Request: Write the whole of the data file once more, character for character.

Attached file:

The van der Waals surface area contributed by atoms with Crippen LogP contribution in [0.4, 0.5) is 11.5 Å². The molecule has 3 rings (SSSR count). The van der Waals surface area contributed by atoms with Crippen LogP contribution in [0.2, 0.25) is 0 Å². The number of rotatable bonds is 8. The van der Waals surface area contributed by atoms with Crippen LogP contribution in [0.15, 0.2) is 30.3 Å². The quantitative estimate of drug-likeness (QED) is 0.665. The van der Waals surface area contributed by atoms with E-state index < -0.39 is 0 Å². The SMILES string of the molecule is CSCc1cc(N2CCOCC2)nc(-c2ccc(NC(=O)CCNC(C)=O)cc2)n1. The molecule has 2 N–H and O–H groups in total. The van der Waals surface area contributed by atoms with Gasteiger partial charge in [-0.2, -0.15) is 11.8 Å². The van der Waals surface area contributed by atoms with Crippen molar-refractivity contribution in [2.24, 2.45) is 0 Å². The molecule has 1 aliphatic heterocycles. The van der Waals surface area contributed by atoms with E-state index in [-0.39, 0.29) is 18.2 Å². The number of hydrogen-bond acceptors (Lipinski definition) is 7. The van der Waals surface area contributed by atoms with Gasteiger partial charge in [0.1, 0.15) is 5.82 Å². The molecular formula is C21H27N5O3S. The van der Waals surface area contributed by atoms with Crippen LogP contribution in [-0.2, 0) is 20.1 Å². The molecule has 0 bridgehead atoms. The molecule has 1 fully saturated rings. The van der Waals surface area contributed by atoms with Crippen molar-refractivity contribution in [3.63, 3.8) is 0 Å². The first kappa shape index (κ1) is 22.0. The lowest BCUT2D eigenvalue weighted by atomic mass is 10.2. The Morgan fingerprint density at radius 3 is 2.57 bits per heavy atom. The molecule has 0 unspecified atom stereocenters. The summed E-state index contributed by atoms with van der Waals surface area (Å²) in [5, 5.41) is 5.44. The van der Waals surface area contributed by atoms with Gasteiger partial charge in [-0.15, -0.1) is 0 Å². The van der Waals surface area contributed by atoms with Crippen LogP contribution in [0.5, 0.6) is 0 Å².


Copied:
The van der Waals surface area contributed by atoms with Crippen LogP contribution in [0.4, 0.5) is 11.5 Å². The molecule has 3 rings (SSSR count). The van der Waals surface area contributed by atoms with Crippen LogP contribution in [0.2, 0.25) is 0 Å². The number of rotatable bonds is 8. The van der Waals surface area contributed by atoms with Crippen LogP contribution in [0.15, 0.2) is 30.3 Å². The quantitative estimate of drug-likeness (QED) is 0.665. The van der Waals surface area contributed by atoms with E-state index < -0.39 is 0 Å². The SMILES string of the molecule is CSCc1cc(N2CCOCC2)nc(-c2ccc(NC(=O)CCNC(C)=O)cc2)n1. The molecule has 2 N–H and O–H groups in total. The van der Waals surface area contributed by atoms with Gasteiger partial charge in [-0.2, -0.15) is 11.8 Å². The van der Waals surface area contributed by atoms with Crippen molar-refractivity contribution in [2.24, 2.45) is 0 Å². The molecule has 1 aliphatic heterocycles. The van der Waals surface area contributed by atoms with E-state index in [-0.39, 0.29) is 18.2 Å². The number of hydrogen-bond acceptors (Lipinski definition) is 7. The van der Waals surface area contributed by atoms with Gasteiger partial charge in [0.1, 0.15) is 5.82 Å². The molecular formula is C21H27N5O3S. The van der Waals surface area contributed by atoms with Crippen LogP contribution in [-0.2, 0) is 20.1 Å². The molecule has 0 bridgehead atoms. The molecule has 1 fully saturated rings. The van der Waals surface area contributed by atoms with Crippen molar-refractivity contribution in [3.63, 3.8) is 0 Å². The first kappa shape index (κ1) is 22.0. The lowest BCUT2D eigenvalue weighted by atomic mass is 10.2. The Morgan fingerprint density at radius 3 is 2.57 bits per heavy atom. The molecule has 0 unspecified atom stereocenters. The summed E-state index contributed by atoms with van der Waals surface area (Å²) in [5, 5.41) is 5.44. The van der Waals surface area contributed by atoms with Gasteiger partial charge in [-0.15, -0.1) is 0 Å². The van der Waals surface area contributed by atoms with Crippen LogP contribution in [0.5, 0.6) is 0 Å².